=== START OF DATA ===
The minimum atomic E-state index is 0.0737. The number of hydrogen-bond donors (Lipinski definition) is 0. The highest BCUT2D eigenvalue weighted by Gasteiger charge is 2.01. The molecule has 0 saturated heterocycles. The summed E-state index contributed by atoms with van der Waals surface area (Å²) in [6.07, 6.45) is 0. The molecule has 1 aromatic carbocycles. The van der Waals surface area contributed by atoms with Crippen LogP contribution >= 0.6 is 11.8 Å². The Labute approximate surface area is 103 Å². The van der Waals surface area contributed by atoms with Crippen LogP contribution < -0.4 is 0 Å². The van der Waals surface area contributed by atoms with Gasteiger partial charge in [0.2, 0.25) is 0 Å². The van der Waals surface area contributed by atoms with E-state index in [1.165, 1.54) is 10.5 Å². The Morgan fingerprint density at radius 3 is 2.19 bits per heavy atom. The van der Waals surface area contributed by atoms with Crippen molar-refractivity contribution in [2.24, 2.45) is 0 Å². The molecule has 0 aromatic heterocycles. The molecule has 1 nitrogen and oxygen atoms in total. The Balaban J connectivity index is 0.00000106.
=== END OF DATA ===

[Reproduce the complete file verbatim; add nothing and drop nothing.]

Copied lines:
The minimum atomic E-state index is 0.0737. The number of hydrogen-bond donors (Lipinski definition) is 0. The highest BCUT2D eigenvalue weighted by Gasteiger charge is 2.01. The molecule has 0 saturated heterocycles. The summed E-state index contributed by atoms with van der Waals surface area (Å²) in [6.07, 6.45) is 0. The molecule has 1 aromatic carbocycles. The van der Waals surface area contributed by atoms with Crippen LogP contribution >= 0.6 is 11.8 Å². The Labute approximate surface area is 103 Å². The van der Waals surface area contributed by atoms with Crippen LogP contribution < -0.4 is 0 Å². The van der Waals surface area contributed by atoms with Gasteiger partial charge in [0.2, 0.25) is 0 Å². The van der Waals surface area contributed by atoms with E-state index in [1.165, 1.54) is 10.5 Å². The Morgan fingerprint density at radius 3 is 2.19 bits per heavy atom. The van der Waals surface area contributed by atoms with Crippen molar-refractivity contribution in [2.24, 2.45) is 0 Å². The molecule has 0 aromatic heterocycles. The molecule has 1 nitrogen and oxygen atoms in total. The Balaban J connectivity index is 0.00000106.